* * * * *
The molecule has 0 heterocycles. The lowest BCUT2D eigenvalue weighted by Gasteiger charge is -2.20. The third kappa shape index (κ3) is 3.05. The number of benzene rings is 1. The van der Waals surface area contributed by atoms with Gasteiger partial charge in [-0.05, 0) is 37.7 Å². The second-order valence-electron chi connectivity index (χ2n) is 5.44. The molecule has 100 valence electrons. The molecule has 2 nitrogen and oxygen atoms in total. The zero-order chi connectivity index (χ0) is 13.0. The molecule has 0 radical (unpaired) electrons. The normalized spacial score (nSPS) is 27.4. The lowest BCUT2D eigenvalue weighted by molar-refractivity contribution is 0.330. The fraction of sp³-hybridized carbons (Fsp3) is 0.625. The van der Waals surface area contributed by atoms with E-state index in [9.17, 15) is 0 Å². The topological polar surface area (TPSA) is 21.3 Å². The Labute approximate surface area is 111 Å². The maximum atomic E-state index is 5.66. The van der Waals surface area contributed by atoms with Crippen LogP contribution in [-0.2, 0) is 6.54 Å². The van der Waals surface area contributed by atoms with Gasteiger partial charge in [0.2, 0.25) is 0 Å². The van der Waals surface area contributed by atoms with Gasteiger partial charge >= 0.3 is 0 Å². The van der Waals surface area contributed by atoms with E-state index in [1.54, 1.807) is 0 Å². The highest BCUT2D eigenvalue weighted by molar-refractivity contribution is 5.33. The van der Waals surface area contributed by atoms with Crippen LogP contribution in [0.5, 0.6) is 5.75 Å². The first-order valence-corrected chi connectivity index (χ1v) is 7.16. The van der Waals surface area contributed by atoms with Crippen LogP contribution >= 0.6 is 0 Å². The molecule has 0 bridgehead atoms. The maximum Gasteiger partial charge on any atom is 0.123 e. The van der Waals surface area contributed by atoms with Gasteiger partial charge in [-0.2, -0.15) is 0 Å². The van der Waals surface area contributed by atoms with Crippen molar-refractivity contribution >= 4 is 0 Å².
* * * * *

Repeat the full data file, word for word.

The molecule has 0 heterocycles. The lowest BCUT2D eigenvalue weighted by Gasteiger charge is -2.20. The third kappa shape index (κ3) is 3.05. The number of benzene rings is 1. The van der Waals surface area contributed by atoms with Gasteiger partial charge in [-0.05, 0) is 37.7 Å². The second-order valence-electron chi connectivity index (χ2n) is 5.44. The molecule has 100 valence electrons. The molecule has 2 nitrogen and oxygen atoms in total. The zero-order chi connectivity index (χ0) is 13.0. The molecule has 0 radical (unpaired) electrons. The normalized spacial score (nSPS) is 27.4. The lowest BCUT2D eigenvalue weighted by molar-refractivity contribution is 0.330. The fraction of sp³-hybridized carbons (Fsp3) is 0.625. The van der Waals surface area contributed by atoms with E-state index in [9.17, 15) is 0 Å². The topological polar surface area (TPSA) is 21.3 Å². The Labute approximate surface area is 111 Å². The maximum atomic E-state index is 5.66. The van der Waals surface area contributed by atoms with Crippen LogP contribution in [-0.2, 0) is 6.54 Å². The van der Waals surface area contributed by atoms with Gasteiger partial charge in [0.2, 0.25) is 0 Å². The van der Waals surface area contributed by atoms with Gasteiger partial charge >= 0.3 is 0 Å². The van der Waals surface area contributed by atoms with E-state index in [1.54, 1.807) is 0 Å². The highest BCUT2D eigenvalue weighted by molar-refractivity contribution is 5.33. The van der Waals surface area contributed by atoms with Crippen LogP contribution in [0.5, 0.6) is 5.75 Å². The first-order valence-corrected chi connectivity index (χ1v) is 7.16. The van der Waals surface area contributed by atoms with Crippen LogP contribution >= 0.6 is 0 Å². The molecule has 0 bridgehead atoms. The maximum Gasteiger partial charge on any atom is 0.123 e. The van der Waals surface area contributed by atoms with Gasteiger partial charge in [-0.2, -0.15) is 0 Å². The van der Waals surface area contributed by atoms with Crippen molar-refractivity contribution >= 4 is 0 Å².